And after an investigation by the Financial Conduct Authority (FCA), it's now agreed to refund all fees charged to customers for arrears management and broken payment arrangements from 1 January 2009 to January 2016.
It says it will pay any legal fees that were applied unfairly to customers who took legal action, as well as offering payments for potential distress and inconvenience.
Meanwhile, it will also cover any other financial losses caused by customers not being able to keep up with unsustainable repayment plans - direct debit fees charged because of a broken payment plan, for example.
Around 590,000 customers are expected to get a payout, totalling around £283 million.
"Ensuring fair treatment of customers, especially those in financial difficulties or who are vulnerable, is a key priority for the FCA," says Jonathan Davidson, executive director of supervision - retail and authorisations at the FCA.
"We continue to engage with Lloyds as it works to improve the way it treats customers in arrears."
Lloyds says it will write to all affected customers to explain the refund they'll receive, and help them to make a claim for any distress and inconvenience they may have experienced, as well as consequential losses.
It'll pay interest on the fees and an extra 8% interest for customers deprived of funds.
This isn't the only bill Lloyds faces for dealing wrongly with customers: it's already had to set aside more than £17 billion for PPI mis-selling claims.
Another £700 million has been put by to deal with the fallout from a fraud at the Reading branch of HBOS - which merged with Lloyds in 2009 - which has led to six people being jailed.
Victims of the fraud include television presenter Noel Edmonds - who alone is asking for compensation of £300 million.
However, despite all this, Lloyds made its biggest half-year profit in eight years, at $2.5 billion.
"Today's news comes as an additional confirmation of the extent of historical misconduct in the UK banking system and the cost it has had on customers, particularly borrowers," says Dr Andreas Kokkinis of the University of Warwick School of Law.
"Although the mortgage market has since then undergone massive reforms and such practices are no longer in place, the real question is whether the regulatory framework (now the Financial Conduct Authority) and internal governance structures in banks have been sufficiently strengthened to prevent similar problems from arising in the future."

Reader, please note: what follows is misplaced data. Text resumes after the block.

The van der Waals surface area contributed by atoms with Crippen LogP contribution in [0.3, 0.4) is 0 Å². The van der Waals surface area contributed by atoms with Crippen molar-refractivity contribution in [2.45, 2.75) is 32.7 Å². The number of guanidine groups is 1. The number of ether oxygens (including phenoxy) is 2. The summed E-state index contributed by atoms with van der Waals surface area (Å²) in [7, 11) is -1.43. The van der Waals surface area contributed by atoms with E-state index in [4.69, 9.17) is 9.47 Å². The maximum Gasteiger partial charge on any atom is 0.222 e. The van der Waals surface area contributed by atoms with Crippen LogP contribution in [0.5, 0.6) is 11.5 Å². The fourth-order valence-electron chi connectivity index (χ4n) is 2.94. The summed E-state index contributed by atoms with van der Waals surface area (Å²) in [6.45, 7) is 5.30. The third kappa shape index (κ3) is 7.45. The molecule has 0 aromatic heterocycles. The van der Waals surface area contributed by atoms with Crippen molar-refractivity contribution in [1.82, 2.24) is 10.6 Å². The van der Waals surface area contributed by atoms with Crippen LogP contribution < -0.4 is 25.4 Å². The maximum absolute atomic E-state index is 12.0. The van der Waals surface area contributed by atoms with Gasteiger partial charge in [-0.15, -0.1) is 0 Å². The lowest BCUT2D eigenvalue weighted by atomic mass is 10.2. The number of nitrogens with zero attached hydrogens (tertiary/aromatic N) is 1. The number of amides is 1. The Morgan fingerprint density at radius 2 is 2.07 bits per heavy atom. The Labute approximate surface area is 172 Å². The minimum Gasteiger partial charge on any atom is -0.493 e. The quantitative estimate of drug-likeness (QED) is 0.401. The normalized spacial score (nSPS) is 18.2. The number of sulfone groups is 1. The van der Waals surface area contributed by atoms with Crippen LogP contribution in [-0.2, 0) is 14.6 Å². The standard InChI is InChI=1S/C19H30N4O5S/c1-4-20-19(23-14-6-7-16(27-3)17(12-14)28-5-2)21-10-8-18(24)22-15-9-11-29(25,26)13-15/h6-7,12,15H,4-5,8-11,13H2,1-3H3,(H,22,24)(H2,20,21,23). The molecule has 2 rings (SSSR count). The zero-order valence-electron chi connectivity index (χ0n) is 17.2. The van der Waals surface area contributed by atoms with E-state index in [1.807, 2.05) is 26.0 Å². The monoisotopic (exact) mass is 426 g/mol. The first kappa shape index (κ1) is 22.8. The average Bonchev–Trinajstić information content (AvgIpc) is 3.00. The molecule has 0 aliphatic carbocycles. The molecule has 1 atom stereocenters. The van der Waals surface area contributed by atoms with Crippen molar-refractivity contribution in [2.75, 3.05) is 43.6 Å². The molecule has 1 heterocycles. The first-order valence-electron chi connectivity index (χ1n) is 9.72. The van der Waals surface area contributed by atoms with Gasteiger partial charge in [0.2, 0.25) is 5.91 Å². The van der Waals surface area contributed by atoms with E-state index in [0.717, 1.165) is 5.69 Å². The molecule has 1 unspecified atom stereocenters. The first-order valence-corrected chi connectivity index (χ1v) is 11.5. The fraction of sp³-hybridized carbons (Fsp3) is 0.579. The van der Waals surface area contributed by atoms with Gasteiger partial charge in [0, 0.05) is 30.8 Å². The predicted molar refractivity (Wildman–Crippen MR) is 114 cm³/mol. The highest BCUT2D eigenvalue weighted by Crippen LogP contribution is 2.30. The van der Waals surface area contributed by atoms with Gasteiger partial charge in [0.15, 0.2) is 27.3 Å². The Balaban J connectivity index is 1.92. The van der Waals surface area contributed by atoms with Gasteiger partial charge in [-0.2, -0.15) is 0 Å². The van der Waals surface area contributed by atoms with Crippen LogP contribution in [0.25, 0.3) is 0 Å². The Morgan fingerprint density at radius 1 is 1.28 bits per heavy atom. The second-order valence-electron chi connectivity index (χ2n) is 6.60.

10 things your bank doesn't want you to know
10 things your bank doesn't want you to know
Once you have opened a current account with a bank or other lender, you will get a steady flow of emails, letters (and maybe phone calls) offering you a savings account, loan, mortgage, ISA etc to go with it. But while it may be tempting to have everything in one place, it's better to do the legwork and shop around for the best financial products. You can compare interest rates on loans and savings accounts in the 'best buy' tables in the newspapers, or look online on comparison sites. Remember you can still easily transfer your money between accounts, even if they are not with the same financial institution.
Whether you want to apply for a new mortgage or refinance an existing one, your bank will probably be very happy to give you an instant quote in the hope that you will go with them. They may not tell you that you can shop around at other lenders. A mortgage broker can give you an overview of the best interest rates on offer, and might be able to cut you an even better deal him/herself.
Want to cash in your jars of change that are sitting on your shelves at home? Many banks are not very keen on coins. They often only take it from their own customers. You will have to sort it into different denominations and put the coins in the bank's bags in set amounts (for example, £1 for coppers, £5 for silver, etc). Some banks only take a limited number of bags a day, or won't take any at busy times. Others take a different view: HSBC has free coin deposit machines in many larger branches where you pour your jar of coins into the machine and it counts them and automatically credits your account. Barclays, NatWest and RBS also have machines in large branches in city centres.